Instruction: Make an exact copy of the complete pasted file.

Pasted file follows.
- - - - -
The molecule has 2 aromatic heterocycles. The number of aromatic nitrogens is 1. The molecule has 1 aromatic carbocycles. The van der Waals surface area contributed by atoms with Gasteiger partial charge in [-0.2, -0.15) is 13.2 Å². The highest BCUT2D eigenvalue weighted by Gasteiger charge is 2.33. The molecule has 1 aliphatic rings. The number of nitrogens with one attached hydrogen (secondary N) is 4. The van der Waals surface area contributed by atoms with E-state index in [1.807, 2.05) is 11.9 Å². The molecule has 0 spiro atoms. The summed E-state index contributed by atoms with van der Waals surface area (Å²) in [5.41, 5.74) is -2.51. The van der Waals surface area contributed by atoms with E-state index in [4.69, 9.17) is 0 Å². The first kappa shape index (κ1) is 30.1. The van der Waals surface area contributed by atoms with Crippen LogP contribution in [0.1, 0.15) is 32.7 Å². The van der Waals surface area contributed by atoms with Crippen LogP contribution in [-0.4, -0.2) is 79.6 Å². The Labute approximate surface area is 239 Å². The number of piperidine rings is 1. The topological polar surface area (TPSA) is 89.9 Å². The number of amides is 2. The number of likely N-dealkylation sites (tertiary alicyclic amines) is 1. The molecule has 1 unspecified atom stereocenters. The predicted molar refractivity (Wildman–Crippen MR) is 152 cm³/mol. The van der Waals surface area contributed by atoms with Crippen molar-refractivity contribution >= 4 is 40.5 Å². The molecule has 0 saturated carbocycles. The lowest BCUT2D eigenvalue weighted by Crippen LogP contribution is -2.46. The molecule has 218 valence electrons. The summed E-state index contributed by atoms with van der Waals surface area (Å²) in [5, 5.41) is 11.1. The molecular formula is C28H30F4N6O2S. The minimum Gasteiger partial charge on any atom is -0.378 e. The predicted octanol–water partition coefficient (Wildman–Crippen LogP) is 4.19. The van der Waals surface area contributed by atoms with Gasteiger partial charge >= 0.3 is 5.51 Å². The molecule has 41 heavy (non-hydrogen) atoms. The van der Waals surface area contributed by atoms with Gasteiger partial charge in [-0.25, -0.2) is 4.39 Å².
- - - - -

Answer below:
The molecule has 2 aromatic heterocycles. The number of aromatic nitrogens is 1. The molecule has 1 aromatic carbocycles. The van der Waals surface area contributed by atoms with Gasteiger partial charge in [-0.2, -0.15) is 13.2 Å². The highest BCUT2D eigenvalue weighted by Gasteiger charge is 2.33. The molecule has 1 aliphatic rings. The number of nitrogens with one attached hydrogen (secondary N) is 4. The van der Waals surface area contributed by atoms with E-state index in [1.807, 2.05) is 11.9 Å². The molecule has 0 spiro atoms. The summed E-state index contributed by atoms with van der Waals surface area (Å²) in [5.41, 5.74) is -2.51. The van der Waals surface area contributed by atoms with E-state index in [4.69, 9.17) is 0 Å². The first kappa shape index (κ1) is 30.1. The van der Waals surface area contributed by atoms with Crippen LogP contribution in [0.1, 0.15) is 32.7 Å². The van der Waals surface area contributed by atoms with Crippen LogP contribution in [-0.4, -0.2) is 79.6 Å². The Labute approximate surface area is 239 Å². The number of piperidine rings is 1. The topological polar surface area (TPSA) is 89.9 Å². The number of amides is 2. The number of likely N-dealkylation sites (tertiary alicyclic amines) is 1. The molecule has 1 unspecified atom stereocenters. The predicted molar refractivity (Wildman–Crippen MR) is 152 cm³/mol. The van der Waals surface area contributed by atoms with Crippen molar-refractivity contribution >= 4 is 40.5 Å². The molecule has 0 saturated carbocycles. The lowest BCUT2D eigenvalue weighted by Crippen LogP contribution is -2.46. The molecule has 218 valence electrons. The summed E-state index contributed by atoms with van der Waals surface area (Å²) in [5, 5.41) is 11.1. The molecular formula is C28H30F4N6O2S. The minimum Gasteiger partial charge on any atom is -0.378 e. The predicted octanol–water partition coefficient (Wildman–Crippen LogP) is 4.19. The van der Waals surface area contributed by atoms with Gasteiger partial charge >= 0.3 is 5.51 Å². The molecule has 41 heavy (non-hydrogen) atoms. The van der Waals surface area contributed by atoms with Gasteiger partial charge in [-0.25, -0.2) is 4.39 Å².